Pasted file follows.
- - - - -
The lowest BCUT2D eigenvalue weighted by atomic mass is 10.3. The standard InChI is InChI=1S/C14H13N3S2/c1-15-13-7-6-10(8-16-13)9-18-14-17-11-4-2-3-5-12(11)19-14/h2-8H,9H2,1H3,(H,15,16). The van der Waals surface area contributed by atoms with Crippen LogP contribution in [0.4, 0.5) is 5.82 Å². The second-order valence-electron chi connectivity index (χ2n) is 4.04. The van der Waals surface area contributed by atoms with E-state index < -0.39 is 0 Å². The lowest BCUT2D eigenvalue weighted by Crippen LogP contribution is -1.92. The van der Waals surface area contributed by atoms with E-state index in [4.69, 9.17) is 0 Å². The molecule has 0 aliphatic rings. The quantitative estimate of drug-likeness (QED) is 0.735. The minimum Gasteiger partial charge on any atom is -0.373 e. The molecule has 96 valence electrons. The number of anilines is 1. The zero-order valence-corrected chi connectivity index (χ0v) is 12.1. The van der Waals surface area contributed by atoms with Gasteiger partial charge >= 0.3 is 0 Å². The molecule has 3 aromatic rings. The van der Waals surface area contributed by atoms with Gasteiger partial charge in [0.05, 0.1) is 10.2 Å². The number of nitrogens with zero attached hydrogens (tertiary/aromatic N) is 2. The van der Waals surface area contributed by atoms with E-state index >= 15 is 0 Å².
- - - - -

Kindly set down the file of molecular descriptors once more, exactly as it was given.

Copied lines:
The lowest BCUT2D eigenvalue weighted by atomic mass is 10.3. The standard InChI is InChI=1S/C14H13N3S2/c1-15-13-7-6-10(8-16-13)9-18-14-17-11-4-2-3-5-12(11)19-14/h2-8H,9H2,1H3,(H,15,16). The van der Waals surface area contributed by atoms with Crippen LogP contribution in [0.4, 0.5) is 5.82 Å². The second-order valence-electron chi connectivity index (χ2n) is 4.04. The van der Waals surface area contributed by atoms with E-state index < -0.39 is 0 Å². The lowest BCUT2D eigenvalue weighted by Crippen LogP contribution is -1.92. The van der Waals surface area contributed by atoms with E-state index in [4.69, 9.17) is 0 Å². The molecule has 0 aliphatic rings. The quantitative estimate of drug-likeness (QED) is 0.735. The minimum Gasteiger partial charge on any atom is -0.373 e. The molecule has 96 valence electrons. The number of anilines is 1. The zero-order valence-corrected chi connectivity index (χ0v) is 12.1. The van der Waals surface area contributed by atoms with Gasteiger partial charge >= 0.3 is 0 Å². The molecule has 3 aromatic rings. The van der Waals surface area contributed by atoms with Gasteiger partial charge in [0.05, 0.1) is 10.2 Å². The number of nitrogens with zero attached hydrogens (tertiary/aromatic N) is 2. The van der Waals surface area contributed by atoms with E-state index >= 15 is 0 Å².